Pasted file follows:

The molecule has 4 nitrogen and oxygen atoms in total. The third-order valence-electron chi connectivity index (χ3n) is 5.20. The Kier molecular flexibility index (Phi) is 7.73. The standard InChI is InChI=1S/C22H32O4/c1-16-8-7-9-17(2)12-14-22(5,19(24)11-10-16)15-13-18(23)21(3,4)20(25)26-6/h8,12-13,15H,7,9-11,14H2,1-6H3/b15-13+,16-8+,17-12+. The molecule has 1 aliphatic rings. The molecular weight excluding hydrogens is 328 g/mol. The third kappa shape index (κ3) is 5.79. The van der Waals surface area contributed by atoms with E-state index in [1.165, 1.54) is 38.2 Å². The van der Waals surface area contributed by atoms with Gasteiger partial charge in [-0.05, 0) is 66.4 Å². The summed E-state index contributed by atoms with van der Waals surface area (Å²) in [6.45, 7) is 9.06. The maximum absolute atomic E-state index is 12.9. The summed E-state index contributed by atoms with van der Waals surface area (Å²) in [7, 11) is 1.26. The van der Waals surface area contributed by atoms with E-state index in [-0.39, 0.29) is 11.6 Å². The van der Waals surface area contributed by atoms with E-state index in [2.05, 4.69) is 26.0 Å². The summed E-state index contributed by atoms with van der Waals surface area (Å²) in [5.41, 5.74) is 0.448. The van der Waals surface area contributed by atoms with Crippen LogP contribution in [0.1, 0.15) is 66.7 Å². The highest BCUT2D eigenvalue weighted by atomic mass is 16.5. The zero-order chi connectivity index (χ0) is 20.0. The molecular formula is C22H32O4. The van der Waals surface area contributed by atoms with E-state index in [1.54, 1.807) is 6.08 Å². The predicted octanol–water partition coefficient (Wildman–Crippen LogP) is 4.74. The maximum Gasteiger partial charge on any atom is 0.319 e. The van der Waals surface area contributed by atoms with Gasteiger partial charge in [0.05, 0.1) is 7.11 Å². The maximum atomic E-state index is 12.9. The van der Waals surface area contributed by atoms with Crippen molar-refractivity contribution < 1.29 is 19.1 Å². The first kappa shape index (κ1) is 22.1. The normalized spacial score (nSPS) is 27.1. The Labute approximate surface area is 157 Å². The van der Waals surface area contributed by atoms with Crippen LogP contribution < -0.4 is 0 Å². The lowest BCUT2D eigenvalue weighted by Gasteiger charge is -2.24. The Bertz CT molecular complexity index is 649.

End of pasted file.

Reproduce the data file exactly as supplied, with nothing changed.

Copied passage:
The molecule has 4 nitrogen and oxygen atoms in total. The third-order valence-electron chi connectivity index (χ3n) is 5.20. The Kier molecular flexibility index (Phi) is 7.73. The standard InChI is InChI=1S/C22H32O4/c1-16-8-7-9-17(2)12-14-22(5,19(24)11-10-16)15-13-18(23)21(3,4)20(25)26-6/h8,12-13,15H,7,9-11,14H2,1-6H3/b15-13+,16-8+,17-12+. The molecule has 1 aliphatic rings. The molecular weight excluding hydrogens is 328 g/mol. The third kappa shape index (κ3) is 5.79. The van der Waals surface area contributed by atoms with E-state index in [1.165, 1.54) is 38.2 Å². The van der Waals surface area contributed by atoms with Gasteiger partial charge in [-0.05, 0) is 66.4 Å². The summed E-state index contributed by atoms with van der Waals surface area (Å²) in [6.45, 7) is 9.06. The maximum absolute atomic E-state index is 12.9. The summed E-state index contributed by atoms with van der Waals surface area (Å²) in [7, 11) is 1.26. The van der Waals surface area contributed by atoms with E-state index in [-0.39, 0.29) is 11.6 Å². The van der Waals surface area contributed by atoms with E-state index in [2.05, 4.69) is 26.0 Å². The summed E-state index contributed by atoms with van der Waals surface area (Å²) in [5.41, 5.74) is 0.448. The van der Waals surface area contributed by atoms with Crippen LogP contribution in [0.1, 0.15) is 66.7 Å². The highest BCUT2D eigenvalue weighted by atomic mass is 16.5. The zero-order chi connectivity index (χ0) is 20.0. The molecular formula is C22H32O4. The van der Waals surface area contributed by atoms with E-state index in [1.54, 1.807) is 6.08 Å². The predicted octanol–water partition coefficient (Wildman–Crippen LogP) is 4.74. The maximum Gasteiger partial charge on any atom is 0.319 e. The van der Waals surface area contributed by atoms with Gasteiger partial charge in [0.05, 0.1) is 7.11 Å². The maximum atomic E-state index is 12.9. The van der Waals surface area contributed by atoms with Crippen molar-refractivity contribution < 1.29 is 19.1 Å². The first kappa shape index (κ1) is 22.1. The normalized spacial score (nSPS) is 27.1. The Labute approximate surface area is 157 Å². The van der Waals surface area contributed by atoms with Crippen LogP contribution < -0.4 is 0 Å². The lowest BCUT2D eigenvalue weighted by Gasteiger charge is -2.24. The Bertz CT molecular complexity index is 649.